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Skimmia japonica • Japanese Skimmia

Gardeners, I may say from personal experience, are no less prone to idiotic ideas than the rest of the populace. Wouldn’t it be grand, I thought recently, to have a Japanese woodland in the front yard? The fact that Boston is not Japan, and that the front yard is already pretty well planted up, did not obtrude into this process. Ultimately, faced with the grim realities of limited space and increasingly skittish neighbors, the plans for bamboo groves and copses of Japanese maples had to be given up. But not, I am happy to report, the skimmias, of which there are now eight, lining a path on either side in charming fashion, like a family of happy green turtles. It is not a Japanese woodland, but it is enough. For now.

Skimmia japonica is the species you are most likely to find in nurseries and mail-order catalogs, and since it is as beautiful as any other member of the genus, there is no need to go whoring after novelties. Each shrub forms a neat, domelike mound of dark green, glossy foliage that grows slowly to about three to four feet high and as much across. (In mild parts of the country, it can easily exceed these dimensions.) The essential fact to bear in mind is that the species is dioecious—that is, male and female flowers are borne on separate plants. Thus, if you want to get a late-fall or winter crop of the conspicuous red fruits—and you assuredly do—then you will need at least one male plant to pollinate your females. Actually, the male plants would be worth having even if they weren’t needed for, ahem, stud duty, because their flower clusters, which begin forming in the fall, are even showier than those of the females, with deep red buds that open in early spring to small white flowers. They also carry the bonus of a delicious fragrance, which is almost undetectable in the females. If you can bring yourself to sacrifice a few branches, both the female berry clusters and the male flower buds, taken with some of the foliage, make excellent evergreenery for decorating the house during the holidays.

Though I wouldn’t characterize S. japonica as fussy, it does need shade (sun scorches the foliage), which can be quite deep, provided the site in which the shrubs are planted isn’t inordinately dry and rooty. The soil should also be on the acid side of neutral (below pH 7.0), and supplemental water may be needed during dry spells. A mulch of shredded oak leaves or pinestraw is a good idea, in any event. Also, the hotter and muggier the climate, the more susceptible S. japonica becomes to spider mite damage, which means, unfortunately, that it’s not a good choice for the lower South. If, however, you can provide the conditions it needs, I’d be surprised if this trim, elegant woodlander didn’t quickly rise to the top of your list of favorites.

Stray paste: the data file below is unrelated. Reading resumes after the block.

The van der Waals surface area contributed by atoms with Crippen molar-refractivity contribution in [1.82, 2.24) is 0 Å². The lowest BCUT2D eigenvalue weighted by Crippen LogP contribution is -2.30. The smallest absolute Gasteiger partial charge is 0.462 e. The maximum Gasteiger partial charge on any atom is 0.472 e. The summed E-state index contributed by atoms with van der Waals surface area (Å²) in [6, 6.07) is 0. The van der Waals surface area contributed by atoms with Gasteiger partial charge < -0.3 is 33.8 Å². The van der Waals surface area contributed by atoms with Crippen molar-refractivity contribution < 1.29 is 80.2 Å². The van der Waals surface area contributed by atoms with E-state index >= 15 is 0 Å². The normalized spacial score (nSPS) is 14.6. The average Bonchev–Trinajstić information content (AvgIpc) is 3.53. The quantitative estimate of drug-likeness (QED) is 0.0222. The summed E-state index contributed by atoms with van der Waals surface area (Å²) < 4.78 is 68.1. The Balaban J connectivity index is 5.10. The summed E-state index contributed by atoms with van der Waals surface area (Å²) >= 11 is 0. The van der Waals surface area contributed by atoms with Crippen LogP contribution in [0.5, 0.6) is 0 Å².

The Essentials

  • Type of plant: evergreen shrub
  • Family: Rutaceae (citrus family)
  • Origin: Japan, Korea, and China
  • Height/spread: both 3–4 ft. (exceptionally to 6 ft.)
  • Habit: mounded, domelike
  • Leaves: elliptic-oblong, simple, dark glossy green above, yellow green beneath, 2–5 in. long
  • Flowers: 1/3 in. across, creamy white, opening from reddish-maroon buds, borne in panicles 2 in. long and wide; male flowers larger and more fragrant
  • Bloom period: March–April
  • Fruits: bright red, 1/3 in. across, ripening in October and held through winter, borne only on female plants
  • Hardiness: USDA Zones 6–9; Sunset Zones 4–9, 14–22, 31, 32, 34
  • Propagation: by seed (cleaned of pulp) or cuttings taken in fall and treated with rooting hormone

A version of this article first appeared in Horticulture magazine, vol. 98, no. 8 (November/December 2001).